Or this: "Listening to Hannity, one could hear Rep. Peter King (R-NY) agree with his host that 85% of mosques in America are run by Islamic fundamentalists after Hannity cited Steven Emerson and Daniel Pipes to prove his point" (p 93). Again, no refutation. That number, or close variations thereof, has been given by a number of sources.
Here is another one on p 89:
"The point here is that there are 150 Muslim student's associations," Horowitz said, "which are coddled by university administrations and treated as though they were ethnic or religious groups, when they are political groups that are arms of the Muslim Brotherhood, which is the fountainhead of the terrorist jihad against the West."
Assuming David Horowitz said that, where is the refutation? There is none.
Want some refutation? How about these:
"And so, the non-partisan Public Religion Research Institute found in a recent poll that there was a strong correlation between holding erroneous views about Muslims and Islam and watching Fox News" (p 98). Yes, Fox News is oft-mentioned in this booklet.
On pp 73-74, the book describes the 2010 controversy over radical figures reportedly giving sermons on Capitol Hill for Muslim employees (like interns) in the Capitol. According to the report, it was primarily Fox News and the American Center for Law and Justice that were raising a stink. The issue was reportedly refuted by investigative reporter Sarah Posner, who pointed out that the meetings had nothing to do with Friday prayers (as alleged) , rather concerned weekly meetings of various issues and an annual Iftar dinner during Ramadan for the Congressional Muslim Staff Association. Not mentioned was the fact that in 2002, Anwar al Awlaki did preside over a such a gathering. That was before he ran off to Yemen and joined the jihad over there until he was killed in a drone strike.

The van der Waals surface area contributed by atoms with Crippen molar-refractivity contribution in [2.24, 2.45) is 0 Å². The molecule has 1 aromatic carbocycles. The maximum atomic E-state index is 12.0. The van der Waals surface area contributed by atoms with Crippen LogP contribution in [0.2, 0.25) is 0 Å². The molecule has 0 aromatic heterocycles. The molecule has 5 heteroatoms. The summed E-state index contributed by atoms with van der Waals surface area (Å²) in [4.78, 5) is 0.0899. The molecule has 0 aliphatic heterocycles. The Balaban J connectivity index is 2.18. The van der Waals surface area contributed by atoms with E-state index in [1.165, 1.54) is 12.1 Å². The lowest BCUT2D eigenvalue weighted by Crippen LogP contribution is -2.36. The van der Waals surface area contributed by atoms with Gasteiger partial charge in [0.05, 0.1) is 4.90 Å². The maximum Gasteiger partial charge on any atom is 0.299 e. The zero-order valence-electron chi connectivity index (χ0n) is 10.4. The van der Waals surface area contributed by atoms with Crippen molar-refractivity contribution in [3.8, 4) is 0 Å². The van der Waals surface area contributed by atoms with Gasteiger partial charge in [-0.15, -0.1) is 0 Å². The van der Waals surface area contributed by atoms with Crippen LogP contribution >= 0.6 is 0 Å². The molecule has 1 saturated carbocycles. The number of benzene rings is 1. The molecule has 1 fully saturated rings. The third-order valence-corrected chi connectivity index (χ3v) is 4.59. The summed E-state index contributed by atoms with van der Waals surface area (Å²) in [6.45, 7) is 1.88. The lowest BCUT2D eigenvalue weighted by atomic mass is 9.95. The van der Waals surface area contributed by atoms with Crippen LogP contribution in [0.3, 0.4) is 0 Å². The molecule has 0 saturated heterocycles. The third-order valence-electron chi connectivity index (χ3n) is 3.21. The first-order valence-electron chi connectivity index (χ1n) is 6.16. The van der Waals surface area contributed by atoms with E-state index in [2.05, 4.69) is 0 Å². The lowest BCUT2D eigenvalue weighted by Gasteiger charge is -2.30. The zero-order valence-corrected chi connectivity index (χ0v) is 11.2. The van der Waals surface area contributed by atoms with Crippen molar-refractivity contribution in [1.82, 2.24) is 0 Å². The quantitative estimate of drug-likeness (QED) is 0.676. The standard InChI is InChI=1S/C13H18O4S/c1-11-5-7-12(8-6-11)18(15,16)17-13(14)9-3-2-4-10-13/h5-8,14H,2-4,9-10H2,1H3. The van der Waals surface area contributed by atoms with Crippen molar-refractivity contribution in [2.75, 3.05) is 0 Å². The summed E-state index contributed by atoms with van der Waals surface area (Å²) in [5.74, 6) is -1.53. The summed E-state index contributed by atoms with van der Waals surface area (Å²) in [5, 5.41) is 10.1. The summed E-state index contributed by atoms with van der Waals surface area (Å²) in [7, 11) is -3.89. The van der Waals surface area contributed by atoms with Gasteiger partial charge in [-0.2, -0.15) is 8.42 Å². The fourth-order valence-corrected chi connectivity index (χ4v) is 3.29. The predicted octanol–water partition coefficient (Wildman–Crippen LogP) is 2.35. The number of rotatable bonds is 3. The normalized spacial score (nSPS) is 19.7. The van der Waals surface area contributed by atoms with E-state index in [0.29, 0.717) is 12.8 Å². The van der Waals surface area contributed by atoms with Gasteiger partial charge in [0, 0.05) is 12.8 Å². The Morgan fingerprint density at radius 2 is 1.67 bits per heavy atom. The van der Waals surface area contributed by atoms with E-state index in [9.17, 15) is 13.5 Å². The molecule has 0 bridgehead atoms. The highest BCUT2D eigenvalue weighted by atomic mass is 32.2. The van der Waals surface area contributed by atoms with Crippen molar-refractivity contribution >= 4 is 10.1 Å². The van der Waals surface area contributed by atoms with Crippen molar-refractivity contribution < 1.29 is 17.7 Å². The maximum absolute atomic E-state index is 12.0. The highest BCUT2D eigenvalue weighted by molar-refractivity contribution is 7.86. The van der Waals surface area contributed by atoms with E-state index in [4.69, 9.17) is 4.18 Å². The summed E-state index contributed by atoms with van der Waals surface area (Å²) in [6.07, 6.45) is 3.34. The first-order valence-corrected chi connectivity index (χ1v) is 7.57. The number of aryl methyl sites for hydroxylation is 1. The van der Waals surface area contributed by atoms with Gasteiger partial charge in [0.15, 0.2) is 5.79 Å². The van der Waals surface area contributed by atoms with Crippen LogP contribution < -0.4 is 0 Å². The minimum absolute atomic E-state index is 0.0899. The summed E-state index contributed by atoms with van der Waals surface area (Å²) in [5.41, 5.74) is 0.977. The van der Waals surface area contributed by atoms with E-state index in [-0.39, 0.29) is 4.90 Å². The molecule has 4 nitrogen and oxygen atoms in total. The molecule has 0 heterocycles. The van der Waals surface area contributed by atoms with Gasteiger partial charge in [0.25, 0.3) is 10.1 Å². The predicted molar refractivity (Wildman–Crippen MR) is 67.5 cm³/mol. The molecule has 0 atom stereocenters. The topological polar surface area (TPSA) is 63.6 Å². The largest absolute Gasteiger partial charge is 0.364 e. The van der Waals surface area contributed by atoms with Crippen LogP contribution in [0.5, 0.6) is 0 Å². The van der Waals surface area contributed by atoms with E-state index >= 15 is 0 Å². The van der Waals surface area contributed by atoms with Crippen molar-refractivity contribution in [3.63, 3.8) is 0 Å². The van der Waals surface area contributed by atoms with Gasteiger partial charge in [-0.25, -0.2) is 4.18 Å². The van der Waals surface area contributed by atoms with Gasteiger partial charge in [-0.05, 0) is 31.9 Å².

In attacking MEMRI (Middle East Media and Research Institute), which posts numerous videos of radical Islamist speeches and other news articles from the Middle East, we have this (pp 94-95):